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Sad, bad news about e-books and sleep

Paul Ingraham ARCHIVEDMicroblog posts are archived and rarely updated. In contrast, most long-form articles on PainScience.com are updated regularly over the years.

Well this sucks: reading backlit devices like iPads before bed probably hurts sleep, according to a new study. A dozen people were studied for 14 days, half reading regular books and half reading backlit e-books each evening. Blood tests, brain waves, and other measures showed that the e-book readers were less sleepy, took longer to fall asleep, shifted their circadian rhythm later, were less alert the next morning, and produced much less melatonin (the time-to-go-to-sleep hormone).

And any enemy of sleep is a risk factor for pain.

Reading a light-emitting eBook in the hours before bedtime likely has unintended biological consequences that may adversely impact performance, health, and safety.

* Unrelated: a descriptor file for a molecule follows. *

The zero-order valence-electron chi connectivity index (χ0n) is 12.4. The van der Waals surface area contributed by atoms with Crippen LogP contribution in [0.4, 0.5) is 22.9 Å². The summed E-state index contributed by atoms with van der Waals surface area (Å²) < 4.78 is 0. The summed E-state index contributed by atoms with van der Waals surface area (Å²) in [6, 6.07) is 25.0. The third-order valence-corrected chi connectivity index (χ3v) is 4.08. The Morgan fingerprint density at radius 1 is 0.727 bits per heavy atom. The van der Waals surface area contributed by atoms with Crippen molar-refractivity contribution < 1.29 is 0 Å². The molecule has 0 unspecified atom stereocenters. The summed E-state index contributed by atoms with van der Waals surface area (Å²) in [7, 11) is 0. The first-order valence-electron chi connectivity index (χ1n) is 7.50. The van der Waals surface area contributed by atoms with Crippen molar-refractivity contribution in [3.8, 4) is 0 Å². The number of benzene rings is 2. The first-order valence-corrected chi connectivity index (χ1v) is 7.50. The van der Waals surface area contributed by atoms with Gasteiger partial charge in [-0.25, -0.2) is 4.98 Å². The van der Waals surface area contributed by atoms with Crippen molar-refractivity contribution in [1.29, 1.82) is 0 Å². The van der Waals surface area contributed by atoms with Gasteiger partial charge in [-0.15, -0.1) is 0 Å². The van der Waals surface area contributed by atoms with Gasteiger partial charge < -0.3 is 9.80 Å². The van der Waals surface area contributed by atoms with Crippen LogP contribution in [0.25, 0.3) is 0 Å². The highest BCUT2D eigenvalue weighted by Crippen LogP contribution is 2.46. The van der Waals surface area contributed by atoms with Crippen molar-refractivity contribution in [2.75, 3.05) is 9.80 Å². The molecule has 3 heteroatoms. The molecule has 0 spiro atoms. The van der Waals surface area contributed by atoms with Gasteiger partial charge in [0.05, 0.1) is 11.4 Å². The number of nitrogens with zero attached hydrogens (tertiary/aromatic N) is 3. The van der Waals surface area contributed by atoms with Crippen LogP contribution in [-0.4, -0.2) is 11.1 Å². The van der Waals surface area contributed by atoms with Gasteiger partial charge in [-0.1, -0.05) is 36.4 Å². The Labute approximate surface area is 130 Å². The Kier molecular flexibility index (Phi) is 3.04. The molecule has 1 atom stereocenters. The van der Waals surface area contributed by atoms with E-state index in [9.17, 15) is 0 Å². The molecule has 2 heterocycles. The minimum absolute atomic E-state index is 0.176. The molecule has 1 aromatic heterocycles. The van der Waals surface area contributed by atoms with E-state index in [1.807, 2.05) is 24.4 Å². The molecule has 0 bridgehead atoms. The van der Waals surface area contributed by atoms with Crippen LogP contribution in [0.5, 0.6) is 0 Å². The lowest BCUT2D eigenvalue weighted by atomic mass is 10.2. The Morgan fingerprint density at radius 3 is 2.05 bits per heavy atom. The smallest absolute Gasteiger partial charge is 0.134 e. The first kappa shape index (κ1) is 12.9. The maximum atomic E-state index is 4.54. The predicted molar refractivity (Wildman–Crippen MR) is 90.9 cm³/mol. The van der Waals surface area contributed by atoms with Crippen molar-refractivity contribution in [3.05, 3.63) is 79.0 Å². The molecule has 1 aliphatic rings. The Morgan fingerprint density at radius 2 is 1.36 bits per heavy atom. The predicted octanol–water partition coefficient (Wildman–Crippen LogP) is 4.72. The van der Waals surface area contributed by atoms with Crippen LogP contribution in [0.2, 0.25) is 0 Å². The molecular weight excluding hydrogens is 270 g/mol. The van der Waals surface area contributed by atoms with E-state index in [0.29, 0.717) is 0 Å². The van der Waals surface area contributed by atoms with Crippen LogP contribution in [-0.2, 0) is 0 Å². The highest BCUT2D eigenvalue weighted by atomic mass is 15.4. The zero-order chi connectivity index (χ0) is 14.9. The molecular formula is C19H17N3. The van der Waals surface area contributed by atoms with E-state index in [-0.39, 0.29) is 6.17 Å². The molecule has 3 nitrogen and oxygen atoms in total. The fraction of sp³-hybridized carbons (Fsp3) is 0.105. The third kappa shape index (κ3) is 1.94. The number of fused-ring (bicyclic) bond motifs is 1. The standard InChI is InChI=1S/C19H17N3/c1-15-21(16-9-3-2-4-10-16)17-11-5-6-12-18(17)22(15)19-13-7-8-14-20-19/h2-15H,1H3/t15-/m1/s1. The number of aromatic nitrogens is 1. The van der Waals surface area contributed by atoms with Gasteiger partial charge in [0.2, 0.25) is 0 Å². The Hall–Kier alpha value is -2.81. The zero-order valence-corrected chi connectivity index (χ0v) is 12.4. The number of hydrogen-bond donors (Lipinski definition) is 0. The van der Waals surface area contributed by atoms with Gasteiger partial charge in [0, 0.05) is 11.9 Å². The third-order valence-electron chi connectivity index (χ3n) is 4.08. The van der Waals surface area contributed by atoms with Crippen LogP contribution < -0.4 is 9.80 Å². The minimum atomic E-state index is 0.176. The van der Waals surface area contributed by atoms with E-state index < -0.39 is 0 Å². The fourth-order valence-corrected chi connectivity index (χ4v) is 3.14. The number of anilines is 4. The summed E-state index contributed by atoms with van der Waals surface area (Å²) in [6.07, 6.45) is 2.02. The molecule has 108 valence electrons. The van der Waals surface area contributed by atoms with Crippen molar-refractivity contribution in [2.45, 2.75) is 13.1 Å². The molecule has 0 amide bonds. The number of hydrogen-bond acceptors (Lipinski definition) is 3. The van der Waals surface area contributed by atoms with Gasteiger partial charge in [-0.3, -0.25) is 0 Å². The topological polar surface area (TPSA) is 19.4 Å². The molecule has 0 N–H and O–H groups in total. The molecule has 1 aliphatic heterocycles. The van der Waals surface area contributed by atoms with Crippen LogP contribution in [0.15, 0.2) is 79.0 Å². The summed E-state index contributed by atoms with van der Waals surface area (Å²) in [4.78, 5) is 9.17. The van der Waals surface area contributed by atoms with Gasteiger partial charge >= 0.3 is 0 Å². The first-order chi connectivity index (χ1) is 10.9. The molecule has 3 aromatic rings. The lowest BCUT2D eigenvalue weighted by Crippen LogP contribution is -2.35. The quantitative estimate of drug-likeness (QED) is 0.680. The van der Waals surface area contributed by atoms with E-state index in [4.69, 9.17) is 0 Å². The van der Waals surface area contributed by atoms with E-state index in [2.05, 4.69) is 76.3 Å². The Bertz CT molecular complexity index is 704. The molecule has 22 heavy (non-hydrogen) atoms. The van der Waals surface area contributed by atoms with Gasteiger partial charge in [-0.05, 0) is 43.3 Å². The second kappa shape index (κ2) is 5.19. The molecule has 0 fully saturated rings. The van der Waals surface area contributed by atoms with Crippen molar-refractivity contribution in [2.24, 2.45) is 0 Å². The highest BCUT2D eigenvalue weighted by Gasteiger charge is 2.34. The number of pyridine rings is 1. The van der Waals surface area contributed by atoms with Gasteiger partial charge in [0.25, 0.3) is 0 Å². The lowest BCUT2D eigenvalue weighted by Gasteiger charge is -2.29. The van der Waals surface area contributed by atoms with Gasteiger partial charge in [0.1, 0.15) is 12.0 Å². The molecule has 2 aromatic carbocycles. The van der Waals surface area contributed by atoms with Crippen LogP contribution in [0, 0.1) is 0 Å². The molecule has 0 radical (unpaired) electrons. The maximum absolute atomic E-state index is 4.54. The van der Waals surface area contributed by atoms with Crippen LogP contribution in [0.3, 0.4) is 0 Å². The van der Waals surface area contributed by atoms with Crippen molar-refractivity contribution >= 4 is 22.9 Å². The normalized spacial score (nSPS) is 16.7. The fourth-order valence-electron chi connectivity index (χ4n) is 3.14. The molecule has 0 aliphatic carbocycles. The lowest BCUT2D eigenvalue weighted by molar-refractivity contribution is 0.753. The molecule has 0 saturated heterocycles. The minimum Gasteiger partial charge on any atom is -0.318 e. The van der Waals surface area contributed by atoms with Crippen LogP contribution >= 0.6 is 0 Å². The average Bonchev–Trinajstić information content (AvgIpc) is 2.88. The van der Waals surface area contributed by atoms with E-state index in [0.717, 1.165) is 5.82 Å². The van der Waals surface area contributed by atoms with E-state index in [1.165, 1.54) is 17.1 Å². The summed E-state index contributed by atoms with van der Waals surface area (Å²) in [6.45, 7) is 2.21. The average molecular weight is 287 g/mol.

Not really surprising, I suppose. But so unfortunate. E-books are one of the best things about The Future. They are the main reason I’ve bought any mobile device for almost a decade. They’ve changed my life as much as any technology ever has — like earning a living from selling them, for instance — but perhaps in worse ways than I realized.

But perspective!

Only a half dozen study subjects read e-books for four hours each evening. That’s a lot of reading. I’m lucky to squeeze in a half hour at the end of the day. And I mostly read on a well-dimmed iPad, usually with inverted colours, which probably emits an order of magnitude less light than what was studied here.

And there are also other options, like e-ink devices, or shifting the display colour away from daylight hues with like software like f.lux (sadly, unavailable on iThings). With some moderation and precautions, the risk is probably not great — or at least no greater than many other ubiquitous challenges to sleep in modern living.

Still, it’s really a shame we might have to add e-books to that list.

I’ve added this science to my main insomnia article.

“Evening use of light-emitting eReaders negatively affects sleep, circadian timing, and next-morning alertness”
Chang et al. Proceedings of the National Academy of Sciences of the United States of America. Volume 112, Number 4, 1232–7. Jan 2015.

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